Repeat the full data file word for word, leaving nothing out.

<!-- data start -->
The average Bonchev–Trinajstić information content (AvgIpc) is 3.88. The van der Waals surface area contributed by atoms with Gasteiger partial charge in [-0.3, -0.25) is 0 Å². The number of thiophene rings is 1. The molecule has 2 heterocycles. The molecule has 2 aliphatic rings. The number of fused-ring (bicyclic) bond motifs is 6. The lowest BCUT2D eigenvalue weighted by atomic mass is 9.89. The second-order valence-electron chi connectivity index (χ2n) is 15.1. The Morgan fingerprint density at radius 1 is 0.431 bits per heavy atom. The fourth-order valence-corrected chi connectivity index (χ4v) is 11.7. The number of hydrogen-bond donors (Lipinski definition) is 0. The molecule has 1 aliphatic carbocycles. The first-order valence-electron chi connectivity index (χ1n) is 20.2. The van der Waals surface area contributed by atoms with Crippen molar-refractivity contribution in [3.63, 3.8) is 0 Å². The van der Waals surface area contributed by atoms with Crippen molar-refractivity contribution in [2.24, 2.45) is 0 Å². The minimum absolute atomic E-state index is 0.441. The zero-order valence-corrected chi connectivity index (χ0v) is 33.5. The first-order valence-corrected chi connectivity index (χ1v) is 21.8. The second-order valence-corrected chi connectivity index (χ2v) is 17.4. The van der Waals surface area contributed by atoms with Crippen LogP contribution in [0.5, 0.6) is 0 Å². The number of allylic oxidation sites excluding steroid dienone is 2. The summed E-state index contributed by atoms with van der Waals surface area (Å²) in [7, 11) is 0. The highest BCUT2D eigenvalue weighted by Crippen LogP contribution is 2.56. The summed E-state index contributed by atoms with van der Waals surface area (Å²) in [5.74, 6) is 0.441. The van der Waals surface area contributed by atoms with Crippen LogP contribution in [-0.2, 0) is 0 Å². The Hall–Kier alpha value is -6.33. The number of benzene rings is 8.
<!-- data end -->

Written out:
The average Bonchev–Trinajstić information content (AvgIpc) is 3.88. The van der Waals surface area contributed by atoms with Gasteiger partial charge in [-0.3, -0.25) is 0 Å². The number of thiophene rings is 1. The molecule has 2 heterocycles. The molecule has 2 aliphatic rings. The number of fused-ring (bicyclic) bond motifs is 6. The lowest BCUT2D eigenvalue weighted by atomic mass is 9.89. The second-order valence-electron chi connectivity index (χ2n) is 15.1. The Morgan fingerprint density at radius 1 is 0.431 bits per heavy atom. The fourth-order valence-corrected chi connectivity index (χ4v) is 11.7. The number of hydrogen-bond donors (Lipinski definition) is 0. The molecule has 1 aliphatic carbocycles. The first-order valence-electron chi connectivity index (χ1n) is 20.2. The van der Waals surface area contributed by atoms with Crippen molar-refractivity contribution in [3.63, 3.8) is 0 Å². The van der Waals surface area contributed by atoms with Crippen molar-refractivity contribution in [2.24, 2.45) is 0 Å². The minimum absolute atomic E-state index is 0.441. The zero-order valence-corrected chi connectivity index (χ0v) is 33.5. The first-order valence-corrected chi connectivity index (χ1v) is 21.8. The second-order valence-corrected chi connectivity index (χ2v) is 17.4. The van der Waals surface area contributed by atoms with Crippen LogP contribution in [0.5, 0.6) is 0 Å². The number of allylic oxidation sites excluding steroid dienone is 2. The summed E-state index contributed by atoms with van der Waals surface area (Å²) in [7, 11) is 0. The highest BCUT2D eigenvalue weighted by Crippen LogP contribution is 2.56. The summed E-state index contributed by atoms with van der Waals surface area (Å²) in [5.74, 6) is 0.441. The van der Waals surface area contributed by atoms with Crippen LogP contribution in [-0.2, 0) is 0 Å². The Hall–Kier alpha value is -6.33. The number of benzene rings is 8.